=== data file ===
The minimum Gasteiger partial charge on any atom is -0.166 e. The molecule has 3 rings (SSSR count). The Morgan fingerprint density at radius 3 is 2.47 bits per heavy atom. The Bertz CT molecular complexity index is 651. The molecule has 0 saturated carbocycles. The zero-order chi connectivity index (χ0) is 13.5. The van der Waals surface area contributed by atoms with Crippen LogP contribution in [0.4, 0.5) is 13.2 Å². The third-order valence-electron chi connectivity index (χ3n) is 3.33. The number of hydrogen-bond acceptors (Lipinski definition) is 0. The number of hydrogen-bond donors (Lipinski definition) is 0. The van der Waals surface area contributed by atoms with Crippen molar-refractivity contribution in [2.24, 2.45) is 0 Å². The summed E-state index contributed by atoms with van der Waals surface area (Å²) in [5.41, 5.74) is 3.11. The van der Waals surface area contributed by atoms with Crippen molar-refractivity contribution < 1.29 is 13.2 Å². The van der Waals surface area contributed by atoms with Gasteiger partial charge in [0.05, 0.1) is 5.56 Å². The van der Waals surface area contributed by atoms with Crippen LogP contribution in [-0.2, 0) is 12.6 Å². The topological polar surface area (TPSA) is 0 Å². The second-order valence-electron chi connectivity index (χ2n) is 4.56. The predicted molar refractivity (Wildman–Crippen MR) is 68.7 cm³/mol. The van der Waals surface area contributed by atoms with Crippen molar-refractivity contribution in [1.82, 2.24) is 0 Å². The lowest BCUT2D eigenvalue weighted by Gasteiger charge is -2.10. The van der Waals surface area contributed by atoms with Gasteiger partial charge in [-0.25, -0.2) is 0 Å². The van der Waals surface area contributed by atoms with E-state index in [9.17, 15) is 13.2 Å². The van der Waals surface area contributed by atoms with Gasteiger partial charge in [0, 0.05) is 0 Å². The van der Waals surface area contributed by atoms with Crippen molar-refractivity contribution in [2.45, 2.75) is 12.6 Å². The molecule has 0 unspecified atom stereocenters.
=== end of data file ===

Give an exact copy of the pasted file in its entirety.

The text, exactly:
The minimum Gasteiger partial charge on any atom is -0.166 e. The molecule has 3 rings (SSSR count). The Morgan fingerprint density at radius 3 is 2.47 bits per heavy atom. The Bertz CT molecular complexity index is 651. The molecule has 0 saturated carbocycles. The zero-order chi connectivity index (χ0) is 13.5. The van der Waals surface area contributed by atoms with Crippen LogP contribution in [0.4, 0.5) is 13.2 Å². The third-order valence-electron chi connectivity index (χ3n) is 3.33. The number of hydrogen-bond acceptors (Lipinski definition) is 0. The number of hydrogen-bond donors (Lipinski definition) is 0. The van der Waals surface area contributed by atoms with Crippen molar-refractivity contribution in [2.24, 2.45) is 0 Å². The summed E-state index contributed by atoms with van der Waals surface area (Å²) in [5.41, 5.74) is 3.11. The van der Waals surface area contributed by atoms with Crippen molar-refractivity contribution < 1.29 is 13.2 Å². The van der Waals surface area contributed by atoms with Gasteiger partial charge in [0.05, 0.1) is 5.56 Å². The van der Waals surface area contributed by atoms with Crippen LogP contribution in [-0.2, 0) is 12.6 Å². The topological polar surface area (TPSA) is 0 Å². The second-order valence-electron chi connectivity index (χ2n) is 4.56. The predicted molar refractivity (Wildman–Crippen MR) is 68.7 cm³/mol. The van der Waals surface area contributed by atoms with Crippen molar-refractivity contribution in [1.82, 2.24) is 0 Å². The lowest BCUT2D eigenvalue weighted by Gasteiger charge is -2.10. The van der Waals surface area contributed by atoms with Gasteiger partial charge in [-0.25, -0.2) is 0 Å². The van der Waals surface area contributed by atoms with E-state index in [9.17, 15) is 13.2 Å². The van der Waals surface area contributed by atoms with Gasteiger partial charge in [0, 0.05) is 0 Å². The van der Waals surface area contributed by atoms with Crippen molar-refractivity contribution in [2.45, 2.75) is 12.6 Å². The molecule has 0 unspecified atom stereocenters.